How Can We Fight Home-Grown Terrorism?Roundup
tags: terrorism, education
In his Oval Office address Sunday, President Barack Obama said that San Bernardino murderers Syed Rizwan Farook and Tashfeen Malik had “gone down the dark path of radicalization” and embraced “ a perverted view of Islam.” Malik was a recent immigrant from Pakistan, but Farook was born in the United States. He went to public schools in Riverside, California, and graduated from Cal State San Bernardino.
Obama called for renewed airstrikes against the Islamic State and stronger gun control at home, which raised predictable hackles among his Republican opponents. But neither he nor observers on either side of the political aisle asked how an American citizen could attend 12 years of school and four years of college here, and then decide to attack his homeland.
One possibility is that it is a failure of our education system, not just of foreign policy or law enforcement. Our schools are our central public mechanism for making Americans—that is, for socializing the young into the norms, traditions and beliefs of the nation. Or at least they used to be. Remember civics education? When Americans created our common school system, in the early 19th century, civic purposes lay at its heart. In a new nation of enormous diversity, the argument went, we needed schools to foster a shared American identity and consciousness.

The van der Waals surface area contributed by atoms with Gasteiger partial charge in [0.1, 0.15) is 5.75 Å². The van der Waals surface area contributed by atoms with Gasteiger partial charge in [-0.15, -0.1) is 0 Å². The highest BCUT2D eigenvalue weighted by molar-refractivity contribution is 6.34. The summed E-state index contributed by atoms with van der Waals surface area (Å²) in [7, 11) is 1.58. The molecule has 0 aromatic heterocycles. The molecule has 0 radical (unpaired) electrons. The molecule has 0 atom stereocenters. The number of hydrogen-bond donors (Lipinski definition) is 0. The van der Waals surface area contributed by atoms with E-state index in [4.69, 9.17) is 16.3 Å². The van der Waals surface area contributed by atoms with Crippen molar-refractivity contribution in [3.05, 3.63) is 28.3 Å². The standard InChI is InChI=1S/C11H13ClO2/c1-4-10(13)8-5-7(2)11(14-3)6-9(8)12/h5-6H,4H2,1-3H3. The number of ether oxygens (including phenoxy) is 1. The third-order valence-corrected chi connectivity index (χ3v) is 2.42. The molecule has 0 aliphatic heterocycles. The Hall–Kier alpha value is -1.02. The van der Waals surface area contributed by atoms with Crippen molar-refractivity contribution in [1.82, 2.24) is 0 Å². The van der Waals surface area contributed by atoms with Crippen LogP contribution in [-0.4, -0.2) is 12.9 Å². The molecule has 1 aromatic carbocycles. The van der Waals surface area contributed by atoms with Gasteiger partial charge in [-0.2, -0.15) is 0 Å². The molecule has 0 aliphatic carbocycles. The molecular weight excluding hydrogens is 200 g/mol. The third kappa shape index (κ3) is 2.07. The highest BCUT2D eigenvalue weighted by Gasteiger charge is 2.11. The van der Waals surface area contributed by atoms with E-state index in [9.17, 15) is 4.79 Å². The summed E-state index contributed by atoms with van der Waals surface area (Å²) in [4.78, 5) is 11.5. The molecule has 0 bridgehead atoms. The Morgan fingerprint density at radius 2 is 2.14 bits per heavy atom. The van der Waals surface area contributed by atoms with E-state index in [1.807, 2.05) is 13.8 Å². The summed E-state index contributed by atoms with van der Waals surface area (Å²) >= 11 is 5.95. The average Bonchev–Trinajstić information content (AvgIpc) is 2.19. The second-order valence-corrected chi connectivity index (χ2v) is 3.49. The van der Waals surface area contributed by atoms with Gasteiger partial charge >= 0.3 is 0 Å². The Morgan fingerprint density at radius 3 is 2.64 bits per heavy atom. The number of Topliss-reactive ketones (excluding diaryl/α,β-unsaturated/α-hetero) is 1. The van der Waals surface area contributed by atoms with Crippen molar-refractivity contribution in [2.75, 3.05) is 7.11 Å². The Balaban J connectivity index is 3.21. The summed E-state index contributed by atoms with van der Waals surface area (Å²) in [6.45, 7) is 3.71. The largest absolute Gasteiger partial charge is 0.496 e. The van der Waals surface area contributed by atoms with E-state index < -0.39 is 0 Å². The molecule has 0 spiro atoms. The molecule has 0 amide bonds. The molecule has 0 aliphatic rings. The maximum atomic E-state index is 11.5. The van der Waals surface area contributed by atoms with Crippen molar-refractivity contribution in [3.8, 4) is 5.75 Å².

Civic goals remained central to education into the 20th century, when schools developed formal courses to teach children about their rights and responsibilities as Americans. But these efforts started to fade in wake of the Vietnam War and the Watergate scandal, when some critics dismissed civics instruction as jingoistic propaganda that papered over American misdeeds. Others called it an expensive frill, insisting that schools teach marketable vocational skills instead.
And with the advent of the No Child Left Behind Act in 2002, schools increasingly focused on the two subjects that the law required them to test: reading and math. That left less room for social studies, where most civics instruction takes place. Just five years after NCLB started, over one-third of American schools had decreased the amount of time they devoted to social studies. ...
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